13. CAK

    CAK Arachnobaron

    Man o Man! I really don't want to ever get bit now... If i'm going to get bit... Robc can be my "human shield!" {D


    Interesting read nonetheless!
     
  14. Shimotsukin

    Shimotsukin Arachnopeon

    How large was the formosa that bit you?
     
  15. Wow.... this is a very interesting post.... and note to self... No pokies, (more scorpions :drool: but no Pokies)

    I'm interested to keep up with how long this goes on. Can you get a blood test or anything like that done to see what's floating around in your system???? Is there a test like that?
     
  16. bobusboy

    bobusboy Arachnoknight

    Yea there is.

    But it would cost you an arm and a leg plus your first born.
     
  17. brian abrams

    brian abrams Arachnosquire

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    Pokie Bite

    These bite reports are exactly why I don't own any OW's. Even bites from recommended "beginner" OW's such as OBT's sound like an extremely agoninzing ordeal.
     
  18. bobusboy

    bobusboy Arachnoknight

    Bites don't happen that often. I know they do and I've had a few close calls.

    I'd keep OW, I'd be more concerned with catching them if they ran just because of the speed and their cost when they're full size; than them biting me.
     
  19. TKG3, page 195:
    ■ SIMPLE POISONING. Humans exhibit at least a two-tier reaction to most venoms. The first reaction is a direct effect of the venom itself, a poison pure and simple. At the risk of trivializing the principle, one might compare this reaction to "throwing a monkey wrench" into one's biochemical machinery. The principal result is that "things" begin to malfunction or fail to work completely. Thus, most people might react to a wet bite with the classic symptoms of numbness or pain. One or more principles in the venom either anaesthetize the nerves or stimulate them.

    TKG3, page 328 (with respect to the genus Aphonopelma):
    VENOM TOXICITY. The venom, seldom used by these tarantulas, is apparently mild or completely inconsequential to humans. Where any symptoms are reported they usually involve numbness and a tingling sensation rather than swelling and pain. Any symptoms disappear within a few hours. No life-threatening or long-term effects have been reported.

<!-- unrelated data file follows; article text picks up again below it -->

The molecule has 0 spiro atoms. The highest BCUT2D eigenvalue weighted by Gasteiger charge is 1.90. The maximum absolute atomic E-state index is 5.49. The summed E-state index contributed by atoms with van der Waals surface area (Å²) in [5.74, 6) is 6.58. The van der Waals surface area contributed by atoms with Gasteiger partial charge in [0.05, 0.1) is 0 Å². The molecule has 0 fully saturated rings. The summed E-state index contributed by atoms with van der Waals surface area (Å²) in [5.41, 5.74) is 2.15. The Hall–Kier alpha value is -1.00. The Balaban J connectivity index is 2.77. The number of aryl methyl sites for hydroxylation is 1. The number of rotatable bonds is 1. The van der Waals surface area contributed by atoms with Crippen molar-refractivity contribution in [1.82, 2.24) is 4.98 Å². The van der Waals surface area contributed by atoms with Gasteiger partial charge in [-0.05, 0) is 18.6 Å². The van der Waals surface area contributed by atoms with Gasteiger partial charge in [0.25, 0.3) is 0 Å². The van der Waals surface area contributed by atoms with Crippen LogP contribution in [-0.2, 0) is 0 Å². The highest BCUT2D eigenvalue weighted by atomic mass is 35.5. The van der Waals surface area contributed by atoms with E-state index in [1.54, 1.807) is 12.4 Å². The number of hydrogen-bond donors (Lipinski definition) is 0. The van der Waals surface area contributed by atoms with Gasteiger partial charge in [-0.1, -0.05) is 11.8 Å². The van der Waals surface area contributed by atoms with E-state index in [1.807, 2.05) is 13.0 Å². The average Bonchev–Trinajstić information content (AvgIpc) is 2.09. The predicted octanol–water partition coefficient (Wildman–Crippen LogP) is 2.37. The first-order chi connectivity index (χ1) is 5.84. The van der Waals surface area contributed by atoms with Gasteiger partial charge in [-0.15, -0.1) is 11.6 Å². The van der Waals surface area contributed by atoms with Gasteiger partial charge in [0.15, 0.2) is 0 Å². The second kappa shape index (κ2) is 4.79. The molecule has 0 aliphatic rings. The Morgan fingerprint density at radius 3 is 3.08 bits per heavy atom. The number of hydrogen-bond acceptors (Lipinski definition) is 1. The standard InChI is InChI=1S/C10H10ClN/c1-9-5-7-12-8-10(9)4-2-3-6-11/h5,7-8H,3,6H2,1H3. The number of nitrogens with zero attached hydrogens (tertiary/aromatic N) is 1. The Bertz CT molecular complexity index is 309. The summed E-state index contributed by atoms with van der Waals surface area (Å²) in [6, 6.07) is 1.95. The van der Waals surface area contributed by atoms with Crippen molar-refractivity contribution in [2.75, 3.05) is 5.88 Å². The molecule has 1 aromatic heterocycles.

This information was gleaned from personal experience and from anecdotal reports both in personal accounts and on this and other Internet forums.

    BTW, when dealing with any of those species known to have "medically significant" bites (i.e., symptoms profound enough to warrant a trip to a doctor or emergency room), it's always a good idea to wear light, leather gloves (e.g., driver's, garden, or work gloves, see http://www.acehardware.com/family/index.jsp?categoryId=1260431 for examples) whenever the cage is open. Ninety percent or more bites are on the hands, and few tarantulas are capable of biting through such gloves.

    "The good news is that you won't die. The bad news is that you may wish you would!" (Deleted from TKG3 for public relations reasons. :()
     
    Last edited: Dec 11, 2010
  20. Venom

    Venom Arachnoprince Old Timer

    I have to disagree--I see no reason to think that many species of tarantulas couldn't bite through light leather gloves. We know for certain that Atrax and Hadronyche can bite through leather BOOTS ( tough, thick leather), and they are mygalomorphs of only around 3" legspan. I would be willing to bet that just about any tarantula could punch through at least thin leather, if not tougher stuff as well. Those fangs--they're pretty sharp, and I don't know about you but I've seen medium-sized Theraphosids demonstrate their jaw strength on my steel-mesh lids. I wouldn't want to test your glove idea on even a Brachy...let alone something truly sizable.